I cannot understand why the Office of Public Works is being criticised in the Fine Gael motion
because the OPW has marvellous heritage sites. Most of them will open earlier this year and
the admission prices will be at the 2009 level, which I welcome.
   A balance must be struck between raising revenue and reducing spending, due to the current
pressures on the public finances. We have to market this country properly overseas, as Tourism
Ireland has done. It did a great job for St. Patrick’s Day and the fact that it fell on a Wednesday
meant that we could have a longer festival. Fáilte Ireland must also be commended for a
programme that encourages people to holiday at home. I hope we will get good value for
consumers in Ireland. We have a lot to offer in this area and it is important that Fáilte Ireland
is supported.
   I look forward to the opening of the new convention centre in Dublin and the new Aviva
stadium in Ballsbridge. Our Oireachtas committee went out there to see the work that was
going on during the construction of these facilities.
   It is encouraging to see that we are spending more money in the Department of Arts, Sport
and Tourism this year. There has been a 2% increase on the 2009 figure, and it is important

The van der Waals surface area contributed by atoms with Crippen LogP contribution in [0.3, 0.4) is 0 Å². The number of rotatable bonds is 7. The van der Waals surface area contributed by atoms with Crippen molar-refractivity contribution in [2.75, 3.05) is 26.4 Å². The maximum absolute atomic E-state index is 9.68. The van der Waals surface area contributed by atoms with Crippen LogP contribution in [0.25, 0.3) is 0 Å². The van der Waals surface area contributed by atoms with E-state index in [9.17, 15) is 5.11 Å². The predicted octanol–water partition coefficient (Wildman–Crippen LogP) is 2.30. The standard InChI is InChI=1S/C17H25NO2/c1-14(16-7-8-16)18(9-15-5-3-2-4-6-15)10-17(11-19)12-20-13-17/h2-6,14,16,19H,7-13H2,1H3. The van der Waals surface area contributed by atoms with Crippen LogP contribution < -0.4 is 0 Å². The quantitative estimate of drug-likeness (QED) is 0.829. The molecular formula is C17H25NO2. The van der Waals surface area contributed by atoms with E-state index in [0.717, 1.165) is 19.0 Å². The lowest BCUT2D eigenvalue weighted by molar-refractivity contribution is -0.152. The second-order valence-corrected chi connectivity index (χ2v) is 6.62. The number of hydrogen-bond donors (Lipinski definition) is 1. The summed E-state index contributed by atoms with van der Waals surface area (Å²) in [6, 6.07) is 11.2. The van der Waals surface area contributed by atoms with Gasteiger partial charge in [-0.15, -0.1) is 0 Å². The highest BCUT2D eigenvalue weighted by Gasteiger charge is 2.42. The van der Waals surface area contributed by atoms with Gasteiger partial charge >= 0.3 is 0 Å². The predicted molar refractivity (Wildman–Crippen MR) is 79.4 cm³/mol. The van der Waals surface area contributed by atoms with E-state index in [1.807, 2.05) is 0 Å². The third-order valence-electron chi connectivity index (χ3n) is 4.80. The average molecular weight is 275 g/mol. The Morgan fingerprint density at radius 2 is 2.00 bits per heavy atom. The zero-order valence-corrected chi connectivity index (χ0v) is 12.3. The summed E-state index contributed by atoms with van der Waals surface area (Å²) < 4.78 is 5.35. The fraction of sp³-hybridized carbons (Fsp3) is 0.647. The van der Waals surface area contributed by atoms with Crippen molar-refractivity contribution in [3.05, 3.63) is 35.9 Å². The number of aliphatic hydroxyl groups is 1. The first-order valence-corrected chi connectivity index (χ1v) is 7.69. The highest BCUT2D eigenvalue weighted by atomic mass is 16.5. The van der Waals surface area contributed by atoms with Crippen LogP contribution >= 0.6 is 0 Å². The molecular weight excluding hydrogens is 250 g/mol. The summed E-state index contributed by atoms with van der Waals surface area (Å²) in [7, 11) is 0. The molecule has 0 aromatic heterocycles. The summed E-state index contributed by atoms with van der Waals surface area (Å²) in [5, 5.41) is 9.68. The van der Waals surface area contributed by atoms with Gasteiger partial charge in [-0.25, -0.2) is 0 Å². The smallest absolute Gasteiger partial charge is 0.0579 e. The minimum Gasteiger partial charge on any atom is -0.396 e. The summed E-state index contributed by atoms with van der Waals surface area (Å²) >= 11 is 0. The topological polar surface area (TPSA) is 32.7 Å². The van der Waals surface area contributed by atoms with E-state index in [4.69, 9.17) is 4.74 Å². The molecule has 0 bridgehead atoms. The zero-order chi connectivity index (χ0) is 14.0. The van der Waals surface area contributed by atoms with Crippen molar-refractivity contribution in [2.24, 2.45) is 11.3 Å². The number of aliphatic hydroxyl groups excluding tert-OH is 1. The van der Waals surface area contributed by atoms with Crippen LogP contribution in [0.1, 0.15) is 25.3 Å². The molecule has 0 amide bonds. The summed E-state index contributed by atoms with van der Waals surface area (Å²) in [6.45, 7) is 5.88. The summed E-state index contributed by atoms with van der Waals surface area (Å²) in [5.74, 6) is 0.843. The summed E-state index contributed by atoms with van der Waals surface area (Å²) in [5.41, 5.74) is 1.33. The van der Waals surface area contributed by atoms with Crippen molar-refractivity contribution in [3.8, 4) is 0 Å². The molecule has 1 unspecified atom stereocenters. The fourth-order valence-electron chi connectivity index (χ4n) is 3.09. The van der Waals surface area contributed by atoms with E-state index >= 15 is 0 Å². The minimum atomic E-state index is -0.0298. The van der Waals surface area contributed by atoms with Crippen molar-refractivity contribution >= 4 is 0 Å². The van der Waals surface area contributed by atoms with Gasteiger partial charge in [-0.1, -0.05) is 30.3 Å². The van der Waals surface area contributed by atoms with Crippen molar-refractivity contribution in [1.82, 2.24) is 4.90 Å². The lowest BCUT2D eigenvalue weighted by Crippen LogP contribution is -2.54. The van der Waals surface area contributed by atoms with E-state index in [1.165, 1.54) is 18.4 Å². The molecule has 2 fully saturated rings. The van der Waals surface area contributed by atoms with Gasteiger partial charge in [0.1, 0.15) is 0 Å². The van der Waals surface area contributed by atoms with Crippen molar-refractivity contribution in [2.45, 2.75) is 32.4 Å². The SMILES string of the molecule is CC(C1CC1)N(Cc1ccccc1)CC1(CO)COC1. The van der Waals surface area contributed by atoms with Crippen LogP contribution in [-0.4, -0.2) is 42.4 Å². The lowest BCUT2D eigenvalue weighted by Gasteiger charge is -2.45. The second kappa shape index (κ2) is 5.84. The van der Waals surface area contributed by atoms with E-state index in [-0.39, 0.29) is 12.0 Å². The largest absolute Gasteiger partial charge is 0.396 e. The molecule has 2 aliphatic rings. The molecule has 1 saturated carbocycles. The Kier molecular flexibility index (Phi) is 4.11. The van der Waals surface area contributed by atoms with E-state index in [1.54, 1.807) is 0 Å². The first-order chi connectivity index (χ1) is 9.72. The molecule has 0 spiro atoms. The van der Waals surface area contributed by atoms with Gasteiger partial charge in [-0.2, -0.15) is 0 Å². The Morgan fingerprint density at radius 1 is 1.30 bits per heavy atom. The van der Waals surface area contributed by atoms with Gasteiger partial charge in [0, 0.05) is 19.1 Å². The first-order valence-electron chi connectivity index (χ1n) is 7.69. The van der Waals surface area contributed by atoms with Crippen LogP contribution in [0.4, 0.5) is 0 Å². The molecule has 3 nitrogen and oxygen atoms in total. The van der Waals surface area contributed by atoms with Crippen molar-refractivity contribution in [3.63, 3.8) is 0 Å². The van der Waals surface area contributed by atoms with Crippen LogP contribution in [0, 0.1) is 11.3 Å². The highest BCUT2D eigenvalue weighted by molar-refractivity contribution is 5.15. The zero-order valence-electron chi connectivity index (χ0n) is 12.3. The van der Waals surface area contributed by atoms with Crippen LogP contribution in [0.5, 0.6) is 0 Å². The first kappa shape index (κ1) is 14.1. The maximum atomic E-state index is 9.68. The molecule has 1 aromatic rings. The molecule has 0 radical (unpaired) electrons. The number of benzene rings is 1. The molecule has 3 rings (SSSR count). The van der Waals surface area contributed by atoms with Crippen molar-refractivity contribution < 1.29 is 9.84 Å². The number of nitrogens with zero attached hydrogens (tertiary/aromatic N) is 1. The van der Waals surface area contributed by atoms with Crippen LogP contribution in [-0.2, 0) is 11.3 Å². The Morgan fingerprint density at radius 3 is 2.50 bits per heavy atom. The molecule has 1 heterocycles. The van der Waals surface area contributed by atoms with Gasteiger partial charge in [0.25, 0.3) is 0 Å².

that this €153 million funding is spent wisely. We have to promote major visitor attractions and
the infrastructure for areas that have not been developed in the past, such as recreational
cycling, walking, water-based activities and heritage attractions. The campaign by our tourism
organisations should promote these areas and outline what can be done. A total of €44.25
million has been provided for tourism marketing in 2010 and this will increase the investment
in the overseas marketing of Ireland. I hope we can get value for money in obtaining advertising
space and show what can be done to promote the country.
  I welcome this debate tonight. I congratulate the two Ministers mentioned and I hope we
have a good tourist season in 2010.

  Deputy Cyprian Brady: I welcome the opportunity to contribute to this debate. I congratulate
the Minister of State, Deputy Cuffe, on his elevation. I think he will be very suited to his
new position.
  We have spent much resources over the last few years on building up our tourism product
here. In the areas of training and education, hospitality services, hotel management and so on,
we have managed to build up a product that is seen as being very unique and attractive. This